Sleep Position May Influence Alzheimer's Risk
Our preferred sleeping position may have a bearing on our risk of Alzheimer’s disease. Researchers from Stony Brook University, suggest our most common side-sleeping (lateral) position is the most effective at removing waste from the brain. Their findings, published in the Journal of Neuroscience, appear to show that amyloid beta is cleared approximately 25 percent more effectively than when sleep occurs on the back or front.
The lymphatic system is a network of tissues and organs that help rid the body of toxins and other waste materials. The tonsils, thymus and spleen are examples of lymphatic organs but there are also hundreds of lymph nodes in the human body. When we get an infection, the lymph nodes produce more infection-fighting white blood cells, which can cause swelling. These swellings can often be felt in the neck, underarms and groin.
So much for the body, but how does the brain get rid of its waste materials. It’s only quite recently that neuroscientists at the University of Rochester Medical Center discovered a brain drainage system. The so-called glymphatic system acts like a series of pipes that piggyback on the brain’s blood vessels. Dr. Maiken Nedergaard and her team came up with the name after discovering the drainage system is managed by brain cells known as glial cells. The glymphatic system is most active during sleep.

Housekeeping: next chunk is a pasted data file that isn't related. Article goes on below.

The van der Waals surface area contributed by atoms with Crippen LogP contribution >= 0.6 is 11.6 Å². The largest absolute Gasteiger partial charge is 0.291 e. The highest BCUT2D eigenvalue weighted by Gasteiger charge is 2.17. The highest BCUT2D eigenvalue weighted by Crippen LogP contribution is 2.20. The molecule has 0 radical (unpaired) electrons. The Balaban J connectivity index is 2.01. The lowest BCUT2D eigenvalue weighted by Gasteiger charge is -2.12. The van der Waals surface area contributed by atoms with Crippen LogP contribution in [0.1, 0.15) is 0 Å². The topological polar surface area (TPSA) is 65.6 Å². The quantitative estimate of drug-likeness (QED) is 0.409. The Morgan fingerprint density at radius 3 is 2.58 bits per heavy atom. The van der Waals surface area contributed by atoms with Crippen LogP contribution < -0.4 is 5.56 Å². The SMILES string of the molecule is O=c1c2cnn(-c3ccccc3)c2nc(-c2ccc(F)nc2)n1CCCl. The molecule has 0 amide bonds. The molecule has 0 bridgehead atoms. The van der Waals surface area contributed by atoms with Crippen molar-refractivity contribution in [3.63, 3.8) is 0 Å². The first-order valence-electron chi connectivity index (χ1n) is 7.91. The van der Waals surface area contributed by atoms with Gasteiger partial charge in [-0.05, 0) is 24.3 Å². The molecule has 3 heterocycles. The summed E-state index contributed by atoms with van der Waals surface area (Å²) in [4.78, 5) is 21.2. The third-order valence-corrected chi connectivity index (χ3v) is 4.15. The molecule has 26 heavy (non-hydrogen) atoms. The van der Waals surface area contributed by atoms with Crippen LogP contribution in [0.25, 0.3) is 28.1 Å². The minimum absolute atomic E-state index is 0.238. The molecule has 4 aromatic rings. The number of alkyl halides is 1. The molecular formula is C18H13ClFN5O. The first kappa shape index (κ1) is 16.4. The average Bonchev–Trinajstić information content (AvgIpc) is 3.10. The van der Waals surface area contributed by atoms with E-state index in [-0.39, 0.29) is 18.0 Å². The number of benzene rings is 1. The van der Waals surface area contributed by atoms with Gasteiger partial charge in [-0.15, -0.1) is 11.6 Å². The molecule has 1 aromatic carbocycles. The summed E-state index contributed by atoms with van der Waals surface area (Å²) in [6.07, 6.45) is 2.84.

The Stony Brook team was curious to learn whether sleep position affected how well the brain drainage system works. They anesthetized rodents and positioned them either on their backs, their fronts or their sides, and then observed the effects on the glymphatic system via an MRI scan.
Dr. Nedergaard observes that the lateral sleep position is the most common amongst humans and most animals. Sleep, she says, serves a clear biological function and that is to clean up the mess we accumulate while we are awake. On the Stony Brook Newsroom page she goes on to say, ‘many types of dementia are linked to sleep disturbances, including difficulties falling asleep. It is increasingly acknowledged that these sleep disturbances may accelerate memory loss in Alzheimer’s disease.’
Research is ongoing to discover how best to maintain and control the glymphatic system so that it lasts a lifetime at its optimum level.
For more helpful articles:
“Could Body Posture During Sleep Affect How Your Brain Clears Waste? - Stony Brook University Newsroom.” Could Body Posture During Sleep Affect How Your Brain Clears Waste? - Stony Brook University Newsroom. Web. 12 Aug. 2015.
Christine Kennard wrote about Alzheimer’s for HealthCentral. She has many years of experience in private and public sector nursing care homes for people with dementia. She has worked in a variety of hospital, public and private health settings and specialized in community nursing. Christine is qualified in group analytic psychotherapy, is registered in general and mental health nursing and has a Masters degree.